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IATA Global Head of Cargo speaks about challenges and aspirations at World Cargo Symposium 2022

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The World Cargo Symposium 2022 is currently being held in London, UK, and the International Air Transport Association (IATA)’s Global Head of Cargo, Brendan Sullivan talked about the challenges and aspirations of the global air cargo industry while speaking at the event.

He started by highlighting how the world realised the importance of air cargo during the COVID crisis, and that it was not only a life saver but also a commercial lifeline during that time. Adding on, he mentioned that in 2021, air cargo revenues were $204 billion. That’s over 40% of total industry revenues— well up from the pre-crisis levels of 12-15%. There were several challenges that he mentioned in his address to the participants of the Symposium, yet he did not fail to show the silver lining of positive developments.

While the roadblocks that the air cargo industry faces include the Russo-Ukrainian war, steeply rising jet fuel prices and inflation caused by global economic volatility, the factors that could further the growth of the air cargo industry were deemed to be the easing of COVID-related restrictions around the world, growth of e-commerce, passenger traffic rebound leading to increase in available belly capacity, and the resistance of high-value specialised cargo against economic uncertainty.

The World Cargo Symposium 2022 will be focusing on four key areas –

  • Commitment to achieving Net Zero by 2050:
    • increasing usage of sustainable aviation fuel (SAF),
    • application of new technologies like hydrogen & electric propulsion,
    • offsets & carbon capturing,
    • efficient operations & infrastructure
  • Modernisation and Efficiency:
    • ONE Record standard is being integrated into CASS 2.0 for better global visibility of shipments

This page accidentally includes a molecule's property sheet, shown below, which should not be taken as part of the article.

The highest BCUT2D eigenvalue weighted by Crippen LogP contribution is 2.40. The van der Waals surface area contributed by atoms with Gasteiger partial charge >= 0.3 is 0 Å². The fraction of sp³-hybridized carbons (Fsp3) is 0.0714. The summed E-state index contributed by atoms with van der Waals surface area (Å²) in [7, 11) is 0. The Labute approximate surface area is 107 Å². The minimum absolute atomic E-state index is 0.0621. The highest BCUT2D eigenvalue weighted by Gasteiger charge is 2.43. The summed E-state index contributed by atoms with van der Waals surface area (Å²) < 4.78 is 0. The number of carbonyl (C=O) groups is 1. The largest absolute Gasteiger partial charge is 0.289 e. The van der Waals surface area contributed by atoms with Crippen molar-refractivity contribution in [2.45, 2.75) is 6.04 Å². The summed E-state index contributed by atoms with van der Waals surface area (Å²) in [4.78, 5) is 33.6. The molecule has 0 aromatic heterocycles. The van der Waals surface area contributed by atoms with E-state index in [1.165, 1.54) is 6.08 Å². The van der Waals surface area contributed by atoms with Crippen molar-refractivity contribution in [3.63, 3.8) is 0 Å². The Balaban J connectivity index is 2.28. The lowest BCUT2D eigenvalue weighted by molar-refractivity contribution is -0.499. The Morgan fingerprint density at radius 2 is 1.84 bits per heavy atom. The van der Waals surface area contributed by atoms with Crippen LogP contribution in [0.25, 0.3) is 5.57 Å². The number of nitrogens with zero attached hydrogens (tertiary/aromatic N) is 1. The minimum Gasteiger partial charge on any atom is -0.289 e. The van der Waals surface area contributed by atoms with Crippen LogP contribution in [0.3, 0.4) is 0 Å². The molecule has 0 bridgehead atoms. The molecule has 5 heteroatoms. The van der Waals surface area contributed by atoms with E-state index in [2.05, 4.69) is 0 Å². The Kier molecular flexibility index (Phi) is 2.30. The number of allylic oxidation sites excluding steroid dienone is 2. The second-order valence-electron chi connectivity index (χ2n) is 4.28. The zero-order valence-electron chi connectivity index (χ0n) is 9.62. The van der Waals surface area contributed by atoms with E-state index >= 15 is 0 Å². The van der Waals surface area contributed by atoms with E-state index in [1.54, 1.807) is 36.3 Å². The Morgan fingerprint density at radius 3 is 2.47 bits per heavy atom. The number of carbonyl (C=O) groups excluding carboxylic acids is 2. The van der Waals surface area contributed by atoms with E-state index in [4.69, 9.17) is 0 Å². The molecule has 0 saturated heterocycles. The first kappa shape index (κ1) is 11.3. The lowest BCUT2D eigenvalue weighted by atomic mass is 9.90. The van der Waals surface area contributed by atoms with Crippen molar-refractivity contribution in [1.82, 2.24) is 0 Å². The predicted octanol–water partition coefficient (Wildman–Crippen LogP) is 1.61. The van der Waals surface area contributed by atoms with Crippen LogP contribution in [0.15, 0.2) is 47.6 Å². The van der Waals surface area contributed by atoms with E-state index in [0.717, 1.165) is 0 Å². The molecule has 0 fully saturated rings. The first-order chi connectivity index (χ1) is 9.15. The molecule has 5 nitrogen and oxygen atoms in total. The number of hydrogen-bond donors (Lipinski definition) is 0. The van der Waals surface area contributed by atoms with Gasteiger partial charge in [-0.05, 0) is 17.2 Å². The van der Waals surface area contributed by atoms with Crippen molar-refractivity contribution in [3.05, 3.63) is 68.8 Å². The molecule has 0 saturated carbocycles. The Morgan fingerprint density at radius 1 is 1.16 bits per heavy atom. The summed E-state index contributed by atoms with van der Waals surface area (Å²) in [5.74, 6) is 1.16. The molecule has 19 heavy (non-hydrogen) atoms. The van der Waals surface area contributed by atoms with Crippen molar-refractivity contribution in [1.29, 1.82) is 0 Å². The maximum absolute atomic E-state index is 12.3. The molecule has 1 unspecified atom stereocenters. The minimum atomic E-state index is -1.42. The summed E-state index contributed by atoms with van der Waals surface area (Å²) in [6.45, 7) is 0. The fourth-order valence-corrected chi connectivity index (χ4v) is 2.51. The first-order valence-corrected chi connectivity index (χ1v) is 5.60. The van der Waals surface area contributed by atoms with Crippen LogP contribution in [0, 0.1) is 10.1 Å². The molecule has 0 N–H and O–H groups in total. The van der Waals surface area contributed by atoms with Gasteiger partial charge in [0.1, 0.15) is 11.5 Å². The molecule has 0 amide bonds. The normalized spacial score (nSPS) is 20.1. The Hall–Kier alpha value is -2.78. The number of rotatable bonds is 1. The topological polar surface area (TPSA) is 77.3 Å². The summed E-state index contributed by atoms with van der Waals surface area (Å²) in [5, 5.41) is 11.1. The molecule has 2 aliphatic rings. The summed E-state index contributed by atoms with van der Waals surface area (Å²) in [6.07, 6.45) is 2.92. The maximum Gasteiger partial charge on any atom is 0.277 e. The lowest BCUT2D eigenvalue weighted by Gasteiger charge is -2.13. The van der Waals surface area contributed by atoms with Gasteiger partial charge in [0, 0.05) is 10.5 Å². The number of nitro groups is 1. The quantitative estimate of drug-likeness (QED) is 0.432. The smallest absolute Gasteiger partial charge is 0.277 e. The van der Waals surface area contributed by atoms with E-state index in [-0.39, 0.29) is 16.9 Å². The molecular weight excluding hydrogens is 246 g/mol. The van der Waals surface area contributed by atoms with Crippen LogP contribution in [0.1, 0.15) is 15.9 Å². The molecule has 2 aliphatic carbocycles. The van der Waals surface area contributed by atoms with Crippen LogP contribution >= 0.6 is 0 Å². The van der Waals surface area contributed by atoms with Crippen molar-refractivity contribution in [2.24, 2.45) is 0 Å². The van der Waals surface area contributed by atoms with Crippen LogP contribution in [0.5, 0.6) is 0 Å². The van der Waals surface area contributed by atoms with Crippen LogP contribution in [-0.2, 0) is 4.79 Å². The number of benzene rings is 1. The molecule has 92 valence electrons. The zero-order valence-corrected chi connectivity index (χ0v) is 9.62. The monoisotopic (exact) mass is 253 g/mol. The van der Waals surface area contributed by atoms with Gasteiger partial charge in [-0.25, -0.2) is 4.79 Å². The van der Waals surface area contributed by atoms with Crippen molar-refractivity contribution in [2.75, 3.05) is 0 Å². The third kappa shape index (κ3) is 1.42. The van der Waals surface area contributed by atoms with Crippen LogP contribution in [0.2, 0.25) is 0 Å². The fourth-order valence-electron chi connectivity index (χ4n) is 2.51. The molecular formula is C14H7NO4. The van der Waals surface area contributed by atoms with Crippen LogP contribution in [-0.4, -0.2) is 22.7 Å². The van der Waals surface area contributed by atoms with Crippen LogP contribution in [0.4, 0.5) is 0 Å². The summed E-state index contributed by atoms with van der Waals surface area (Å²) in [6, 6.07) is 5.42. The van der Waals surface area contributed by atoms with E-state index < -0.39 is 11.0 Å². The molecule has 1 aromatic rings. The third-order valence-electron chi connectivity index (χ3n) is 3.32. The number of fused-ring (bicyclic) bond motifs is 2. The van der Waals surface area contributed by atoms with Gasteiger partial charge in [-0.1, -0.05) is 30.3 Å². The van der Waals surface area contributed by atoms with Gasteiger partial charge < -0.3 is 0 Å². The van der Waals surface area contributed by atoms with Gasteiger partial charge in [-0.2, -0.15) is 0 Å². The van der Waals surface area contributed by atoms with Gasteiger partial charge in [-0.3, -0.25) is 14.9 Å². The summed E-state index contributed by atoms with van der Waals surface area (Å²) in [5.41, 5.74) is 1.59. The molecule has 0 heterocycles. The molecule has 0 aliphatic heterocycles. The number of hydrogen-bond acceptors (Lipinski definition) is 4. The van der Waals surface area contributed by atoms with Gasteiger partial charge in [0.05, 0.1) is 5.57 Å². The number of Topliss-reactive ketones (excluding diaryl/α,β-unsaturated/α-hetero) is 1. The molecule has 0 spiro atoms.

• Common framework of IATA Interactive Cargo Guidance to help monitor the quality and accuracy of conditions of time and temperature-sensitive goods
    • More efficient regulatory framework for international shipments
  • Safety:
    • Improved handling of livestock as well as dangerous cargo
    • Better handling of Lithium batteries onboard with CEIV Lithium Batteries
    • Improving compliance
    • Increased manpower training
  • People:
    • Accelerated clearance processes by governments, as a short time solution to skills shortage
    • Improvisation in terms of attracting, onboarding, and retaining talent, as a long term solution
    • The Future Air Cargo Executive (FACE) program 
    • Aiming to increase female participation across the industry via IATA25

“There is real and hard work ahead for all of us. And global economic and political developments could well make the going even tougher. But it will be nothing compared to what we have been through with COVID-19. And there is much to motivate us.”

~ Brendan Sullivan, IATA Global Head of Air Cargo

Sullivan’s address emphasised on many points across the 4 key areas of improvement, and sustainable aviation fuel was on the top as far as sustainability is concerned. It was acknowledged that a major challenge right now was the production capacity of SAF, however, with appropriate coordination between the government and the air cargo industry, we could see 30 billion litres of SAF by 2030. “And that would be a clear tipping point towards our net zero ambition of ample SAF quantities at affordable prices,” the Global Head of Cargo said.

A major new trial of a standardised and specialised methodology for carbon calculation of cargo shipments was also announced at the Symposium, with a view to launching a CO2 calculator for air cargo in 2023.

There was also a segment of his speech pertaining to the modernisation of the industry, which reflected the rapidly increasing/changing customer expectations. In a high-spirited statement, Sullivan said, “The challenges of the COVID crisis gave us confidence that we can change and adapt fast. We need to use that confidence to get us even closer to the expectations for modernisation that our customers have. And we need to be true to air cargo’s USP and move even faster!”

Sullivan concluded his speech by saying that there is no greater motivation than knowing concretely that with every shipment delivered, they help people to live better lives and secure better futures.

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